Navigation Links
Researchers solve mammoth evolutionary puzzle: The woollies weren't picky, happy to interbreed
Date:5/30/2011

A DNA-based study sheds new light on the complex evolutionary history of the woolly mammoth, suggesting it mated with a completely different and much larger species.

The research, which appears in the BioMed Central's open access journal Genome Biology, found the woolly mammoth, which lived in the cold climate of the Arctic tundra, interbred with the Columbian mammoth, which preferred the more temperate regions of North America and was some 25 per cent larger.

"There is a real fascination with the history of mammoths, and this analysis helps to contextualize its evolution, migration and ecology" says Hendrik Poinar, associate professor and Canada Research Chair in the departments of Anthropology and Biology at McMaster University.

Poinar and his team at the McMaster Ancient DNA Centre, along with colleagues from the United States and France, meticulously sequenced the complete mitochondrial genome of two Columbian mammoths, one found in the Huntington Reservoir in Utah, the other found near Rawlins, Wyoming. They compared these to the first complete mitochrondrial genome of an endemic North American woolly mammoth.

"We are talking about two very physically different 'species' here. When glacial times got nasty, it was likely that woollies moved to more pleasant conditions of the south, where they came into contact with the Columbians at some point in their evolutionary history," he says. "You have roughly 1-million years of separation between the two, with the Columbian mammoth likely derived from an early migration into North American approximately 1.5-million years ago, and their woolly counterparts emigrating to North America some 400,000 years ago."

"We think we may be looking at a genetic hybrid," says Jacob Enk, a graduate student in the McMaster Ancient DNA Centre. "Living African elephant species hybridize where their ranges overlap, with the bigger species out-competing the smaller for mates. This results in mitochondrial genomes from the smaller species showing up in populations of the larger. Since woollies and Columbians overlapped in time and space, it's not unlikely that they engaged in similar behaviour and left a similar signal."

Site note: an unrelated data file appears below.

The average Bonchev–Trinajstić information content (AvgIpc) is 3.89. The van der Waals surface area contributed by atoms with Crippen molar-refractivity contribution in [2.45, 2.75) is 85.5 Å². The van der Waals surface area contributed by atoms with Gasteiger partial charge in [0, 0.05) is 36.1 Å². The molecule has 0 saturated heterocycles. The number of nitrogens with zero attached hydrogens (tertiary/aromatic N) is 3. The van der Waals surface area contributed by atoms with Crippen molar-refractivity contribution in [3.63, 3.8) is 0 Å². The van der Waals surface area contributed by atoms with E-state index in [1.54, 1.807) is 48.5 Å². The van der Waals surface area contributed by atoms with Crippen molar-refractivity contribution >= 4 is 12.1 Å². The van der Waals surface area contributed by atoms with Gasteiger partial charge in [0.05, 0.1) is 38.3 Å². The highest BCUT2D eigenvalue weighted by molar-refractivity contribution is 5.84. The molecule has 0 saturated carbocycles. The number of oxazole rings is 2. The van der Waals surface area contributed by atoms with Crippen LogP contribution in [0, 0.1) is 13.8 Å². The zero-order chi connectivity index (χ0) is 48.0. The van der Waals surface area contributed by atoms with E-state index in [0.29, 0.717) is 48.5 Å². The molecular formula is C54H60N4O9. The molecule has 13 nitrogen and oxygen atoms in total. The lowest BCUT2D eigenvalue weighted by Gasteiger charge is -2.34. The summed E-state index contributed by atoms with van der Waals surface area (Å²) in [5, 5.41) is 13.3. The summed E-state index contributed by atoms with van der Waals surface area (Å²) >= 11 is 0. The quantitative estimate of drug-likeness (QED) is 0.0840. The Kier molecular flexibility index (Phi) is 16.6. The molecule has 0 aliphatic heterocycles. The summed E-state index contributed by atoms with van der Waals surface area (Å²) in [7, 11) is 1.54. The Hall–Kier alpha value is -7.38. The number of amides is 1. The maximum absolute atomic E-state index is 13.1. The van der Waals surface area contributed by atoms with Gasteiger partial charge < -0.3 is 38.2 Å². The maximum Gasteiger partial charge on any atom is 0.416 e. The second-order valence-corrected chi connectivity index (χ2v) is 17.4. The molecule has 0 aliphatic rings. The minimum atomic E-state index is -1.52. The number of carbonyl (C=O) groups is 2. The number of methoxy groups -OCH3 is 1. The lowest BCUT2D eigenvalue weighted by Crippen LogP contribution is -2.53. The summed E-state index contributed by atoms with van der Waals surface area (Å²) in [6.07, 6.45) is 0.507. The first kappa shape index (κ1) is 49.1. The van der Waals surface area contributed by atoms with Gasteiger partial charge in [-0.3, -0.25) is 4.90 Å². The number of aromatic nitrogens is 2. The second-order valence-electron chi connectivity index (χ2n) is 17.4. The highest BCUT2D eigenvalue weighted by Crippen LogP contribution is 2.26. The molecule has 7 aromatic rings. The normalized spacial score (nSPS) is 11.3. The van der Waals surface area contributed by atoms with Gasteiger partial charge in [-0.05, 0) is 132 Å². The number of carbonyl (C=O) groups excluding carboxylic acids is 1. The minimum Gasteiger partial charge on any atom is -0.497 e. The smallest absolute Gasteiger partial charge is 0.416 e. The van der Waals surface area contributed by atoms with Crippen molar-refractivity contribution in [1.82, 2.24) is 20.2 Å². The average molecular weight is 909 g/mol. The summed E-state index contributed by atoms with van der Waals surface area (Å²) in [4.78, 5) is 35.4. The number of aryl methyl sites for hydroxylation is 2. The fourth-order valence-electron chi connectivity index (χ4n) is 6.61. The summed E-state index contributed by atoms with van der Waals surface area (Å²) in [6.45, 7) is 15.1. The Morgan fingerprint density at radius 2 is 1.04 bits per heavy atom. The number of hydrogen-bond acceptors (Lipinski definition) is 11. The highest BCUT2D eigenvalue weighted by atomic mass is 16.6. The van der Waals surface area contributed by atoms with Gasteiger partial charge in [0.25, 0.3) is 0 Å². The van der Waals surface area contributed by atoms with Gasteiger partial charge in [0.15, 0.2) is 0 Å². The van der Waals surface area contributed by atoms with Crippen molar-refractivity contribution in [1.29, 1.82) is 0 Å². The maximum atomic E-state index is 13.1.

The samples used for the analyses date back approximately 12,000 years. All mammoths became extinct approximately 10,000 years ago except for small isolated populations on islands off the coast of Siberia and Alaska.


'/>"/>

Contact: Michelle Donovan
donovam@mcmaster.ca
905-525-9140
McMaster University
Source:Eurekalert

Related biology news :

1. NC State researchers get to root of parasite genome
2. Researchers find animal with ability to survive climate change
3. Researchers find an essential gene for forming ears of corn
4. Researchers note differences between people and animals on calorie restriction
5. Researchers study acoustic communication in deep-sea fish
6. Researchers discover that growing up too fast may mean dying young in honey bees
7. Researchers study how pistachios may improve heart health
8. UI researchers find potentially toxic substance present in Chicago air
9. Researchers develop new self-training gene prediction program for fungi
10. Case Western Reserve University researchers track Chernobyl fallout
11. Childrens National researchers develop novel anti-tumor vaccine
Post Your Comments:
*Name:
*Comment:
*Email:
(Date:1/20/2016)... Jan. 20, 2016   MedNet Solutions , an ... spectrum of clinical research, is pleased to announce the ... achievements are the result of the company,s laser focus ... eClinical , it,s comprehensive, easy-to-use and highly affordable ... --> Key MedNet growth achievements in 2015 include: ...
(Date:1/13/2016)... January 13, 2016 --> ... a new market report titled - Biometric Sensors Market - ... 2015 - 2023. According to the report, the global biometric sensors ... anticipated to reach US$1,625.8 mn by 2023, expanding at ... terms of volume, the biometric sensors market is expected ...
(Date:1/8/2016)... ANGELES and MANCHESTER, United Kingdom ... ("BBI"), a developer of innovative sensor-based diagnostic products, today announced ... financed by new and existing investors.  Proceeds from the financing ... SEM Scanner , a hand-held device for detecting early-stage pressure ... Ireland after receiving CE Mark approval. ...
Breaking Biology News(10 mins):
(Date:2/8/2016)... Inc. (NYSE: DPLO) announced today that its new website has gone live. On Thursday, Feb. 4, ... Visit the new site: www.diplomat.is ... ... ... "The goal was to reimagine the website and create a smarter, ...
(Date:2/6/2016)... ... ... The Center for Excellence in Education (CEE) will sponsor a Bite of Science ... 2016. This Bite of Science session, hosted by the Smithsonian-Mason School of Conservation, ... in Front Royal, VA from 5:00 p.m. to 8:00 p.m. The dinner is for ...
(Date:2/5/2016)... ATCC, the premier global biological materials resource ... and life science researchers that are working to address ... CDC website . --> CDC ... a single-stranded RNA virus of the Flaviviridae family, genus ... Chikungunya Viruses. Zika virus is transmitted to humans primarily ...
(Date:2/5/2016)... 5, 2016 On Thursday, February 11, ... for community, health and disaster services, and the ... to enhance care coordination and service delivery for the ... need and to better connect service providers to the ... San Diego has handled more than ...
Breaking Biology Technology: